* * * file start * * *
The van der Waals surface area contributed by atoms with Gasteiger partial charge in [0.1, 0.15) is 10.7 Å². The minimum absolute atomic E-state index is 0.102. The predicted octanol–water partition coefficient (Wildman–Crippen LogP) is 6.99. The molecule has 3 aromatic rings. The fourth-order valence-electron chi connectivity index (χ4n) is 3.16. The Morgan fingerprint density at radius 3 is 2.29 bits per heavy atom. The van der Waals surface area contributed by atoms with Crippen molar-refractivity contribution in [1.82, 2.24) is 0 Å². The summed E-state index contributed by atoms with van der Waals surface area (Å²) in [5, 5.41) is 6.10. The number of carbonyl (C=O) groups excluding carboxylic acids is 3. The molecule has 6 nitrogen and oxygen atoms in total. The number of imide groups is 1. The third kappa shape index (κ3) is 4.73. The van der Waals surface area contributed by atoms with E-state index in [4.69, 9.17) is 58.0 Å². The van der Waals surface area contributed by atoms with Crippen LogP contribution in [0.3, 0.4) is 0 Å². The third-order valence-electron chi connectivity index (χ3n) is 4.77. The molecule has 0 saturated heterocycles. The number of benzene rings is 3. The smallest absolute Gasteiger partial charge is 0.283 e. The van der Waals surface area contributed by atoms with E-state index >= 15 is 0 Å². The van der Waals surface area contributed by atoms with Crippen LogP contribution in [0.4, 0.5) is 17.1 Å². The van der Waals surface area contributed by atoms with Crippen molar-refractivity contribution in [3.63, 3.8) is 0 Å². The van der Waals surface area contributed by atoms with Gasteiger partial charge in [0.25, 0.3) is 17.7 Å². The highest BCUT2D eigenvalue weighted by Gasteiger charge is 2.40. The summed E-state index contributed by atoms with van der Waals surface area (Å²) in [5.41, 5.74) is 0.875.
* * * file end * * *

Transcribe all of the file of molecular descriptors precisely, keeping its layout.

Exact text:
The van der Waals surface area contributed by atoms with Gasteiger partial charge in [0.1, 0.15) is 10.7 Å². The minimum absolute atomic E-state index is 0.102. The predicted octanol–water partition coefficient (Wildman–Crippen LogP) is 6.99. The molecule has 3 aromatic rings. The fourth-order valence-electron chi connectivity index (χ4n) is 3.16. The Morgan fingerprint density at radius 3 is 2.29 bits per heavy atom. The van der Waals surface area contributed by atoms with Crippen molar-refractivity contribution in [1.82, 2.24) is 0 Å². The summed E-state index contributed by atoms with van der Waals surface area (Å²) in [5, 5.41) is 6.10. The number of carbonyl (C=O) groups excluding carboxylic acids is 3. The molecule has 6 nitrogen and oxygen atoms in total. The number of imide groups is 1. The third kappa shape index (κ3) is 4.73. The van der Waals surface area contributed by atoms with E-state index in [4.69, 9.17) is 58.0 Å². The van der Waals surface area contributed by atoms with Crippen LogP contribution in [0.3, 0.4) is 0 Å². The third-order valence-electron chi connectivity index (χ3n) is 4.77. The molecule has 0 saturated heterocycles. The number of benzene rings is 3. The smallest absolute Gasteiger partial charge is 0.283 e. The van der Waals surface area contributed by atoms with E-state index >= 15 is 0 Å². The van der Waals surface area contributed by atoms with Crippen LogP contribution in [0.4, 0.5) is 17.1 Å². The van der Waals surface area contributed by atoms with Crippen molar-refractivity contribution in [3.63, 3.8) is 0 Å². The van der Waals surface area contributed by atoms with Gasteiger partial charge in [0.25, 0.3) is 17.7 Å². The highest BCUT2D eigenvalue weighted by Gasteiger charge is 2.40. The summed E-state index contributed by atoms with van der Waals surface area (Å²) in [5.41, 5.74) is 0.875.